Reed Announces Entry To 2013 Mayoral Race | St. Louis Public Radio

Reed Announces Entry To 2013 Mayoral Race

Oct 3, 2012

Updated at 1:50 with comments from Mayor Slay.

The long-rumored Democratic rumble for mayor of St. Louis is on. 

Board of Aldermen president Lewis Reed officially threw his hat into the ring today in a press conference at Sqwires in Lafayette Square, part of his ward before he ran for board president.

This campaign is a "mission of change," Reed told his supporters, calling Slay an ineffective leader more interested in photo ops and managing the media than with bringing people together to solve the city's problems.

Lafayette Square, he said, was improved through cooperation. Ineffective leadership has stifled similar efforts citywide.

"We can accept those things that divide us, or we can work toward a common purpose to improve our communities," Reed said. "We can continue to develop reactionary policies, or we can bring the brightest minds together to develop long-term strategies to turn St. Louis into a world-class destination."

Here are some highlights from Reed's announcement:

Mayor Slay has a huge fundraising advantage. July quarterly reports show him with $1.41 million on hand, compared to about $129,500 from Reed. Slay also received about two dozen donations of more than $5,000 (which must be disclosed almost immediately) between April and June, and several donors have, in the aggregate, donated well above that.

Speaking earlier today Slay rolled out a list of heavy-hitting political allies.  “I’ve got the support of [St. Louis] County Executive Charlie Dooley, Lacy Clay our Congressman," said Slay, "as well as our two senators that are going to be in the statehouse for the City of St. Louis, as well as a lot of other political leaders throughout the St. Louis area."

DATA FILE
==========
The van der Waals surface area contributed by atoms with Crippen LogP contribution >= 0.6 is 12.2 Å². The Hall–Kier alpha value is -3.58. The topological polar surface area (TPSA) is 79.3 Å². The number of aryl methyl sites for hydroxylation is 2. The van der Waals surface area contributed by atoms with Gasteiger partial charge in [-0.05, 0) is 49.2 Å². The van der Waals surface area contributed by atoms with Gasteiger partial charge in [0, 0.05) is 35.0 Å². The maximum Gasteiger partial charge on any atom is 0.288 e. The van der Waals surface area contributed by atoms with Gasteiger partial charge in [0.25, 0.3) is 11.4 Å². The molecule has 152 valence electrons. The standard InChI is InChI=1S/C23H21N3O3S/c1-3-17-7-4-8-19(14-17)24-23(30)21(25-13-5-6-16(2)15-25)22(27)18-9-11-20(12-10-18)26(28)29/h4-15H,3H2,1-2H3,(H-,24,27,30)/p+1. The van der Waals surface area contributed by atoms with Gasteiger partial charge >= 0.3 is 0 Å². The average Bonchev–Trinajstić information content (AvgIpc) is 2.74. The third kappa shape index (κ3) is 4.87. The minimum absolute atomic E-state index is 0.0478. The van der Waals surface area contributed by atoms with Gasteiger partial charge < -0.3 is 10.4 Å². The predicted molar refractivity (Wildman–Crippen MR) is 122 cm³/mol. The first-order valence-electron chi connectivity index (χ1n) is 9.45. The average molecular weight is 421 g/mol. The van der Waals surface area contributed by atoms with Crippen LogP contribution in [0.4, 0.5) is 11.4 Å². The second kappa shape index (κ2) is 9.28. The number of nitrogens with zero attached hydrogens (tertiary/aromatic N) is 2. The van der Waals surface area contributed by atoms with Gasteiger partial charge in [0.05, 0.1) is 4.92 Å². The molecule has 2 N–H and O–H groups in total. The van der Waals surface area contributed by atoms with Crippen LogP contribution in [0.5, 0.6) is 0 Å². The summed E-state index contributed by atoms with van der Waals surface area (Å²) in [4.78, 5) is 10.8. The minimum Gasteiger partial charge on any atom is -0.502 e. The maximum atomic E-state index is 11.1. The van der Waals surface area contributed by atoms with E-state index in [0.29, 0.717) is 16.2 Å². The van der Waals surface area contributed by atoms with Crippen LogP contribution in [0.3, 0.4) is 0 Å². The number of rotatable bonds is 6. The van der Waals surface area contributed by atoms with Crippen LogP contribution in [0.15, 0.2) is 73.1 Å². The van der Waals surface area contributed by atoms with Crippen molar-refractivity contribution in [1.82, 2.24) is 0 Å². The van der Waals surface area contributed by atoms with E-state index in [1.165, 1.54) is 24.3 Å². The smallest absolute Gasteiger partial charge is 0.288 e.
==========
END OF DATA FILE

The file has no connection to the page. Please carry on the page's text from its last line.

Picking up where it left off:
Reed may pick up the endorsement of the firefighters - several were in attendance today.

But Reed says he has the ground game to compete with Slay. "We win this race by people showing up and voting," he said. "This isn't a beauty contest. I will never have all the Republican money that my opponent has. I'm not willing to compromise that much."

Reed says he usually speaks off the cuff at events like this, but today used a tablet computer as a teleprompter.

George is no friend of the mayor's. He retired in 2007 after being demoted for refusing to follow through with promotions he said were determined using  a racially biased test, then filed a complaint with the Equal Employment Opportunity Commission. The racial tensions that flared as a result of George's demotion nearly boiled over when current chief Dennis Jenkerson was promoted over a higher-ranking African-American candidate.

The 1904 World's Fair was great, Reed said, "but I'm saying that the World's Fair wasn't the great thing that has ever happened to the city of St. Louis, nor will it be the greatest thing when we engage as one community."

The Board of Estimate and Apportionment, on which both Slay and Reed sit, voted two weeks ago to take some money from the corrections department and direct it to a hot-spot policing initiative. Reed says Slay ignored a similar request he made back in April.

"Why would you wait to do the budget transfer five months later when it's politically expedient?" Reed said. 

St. Louis police data show that crime is down 13 percent this year compared to the same period last year.  Crime was just one of the area's where Mayor Slay says his administration has made progress on.

"We have a very very good record that we can talk about," said Slay.  "Even under very difficult economic times there has been a lot of good things going on in St. Louis."

Among the challenges he's faced Slay listed fixing the city's firefighter pension system as one of the most immediate problems.  The mayor said he hopes the next five months will not be as divisive as some are predicting.  Especially considering the long history of cooperation Slay and President Reed share.

"Mr. Reed has supported me in virtually thing we’ve done since he’s been in office, until he decided that he wanted to run for mayor," remarked Slay.  "But having said that, I don’t this office for granted and I definitely don’t take the people of St. Louis for granted."

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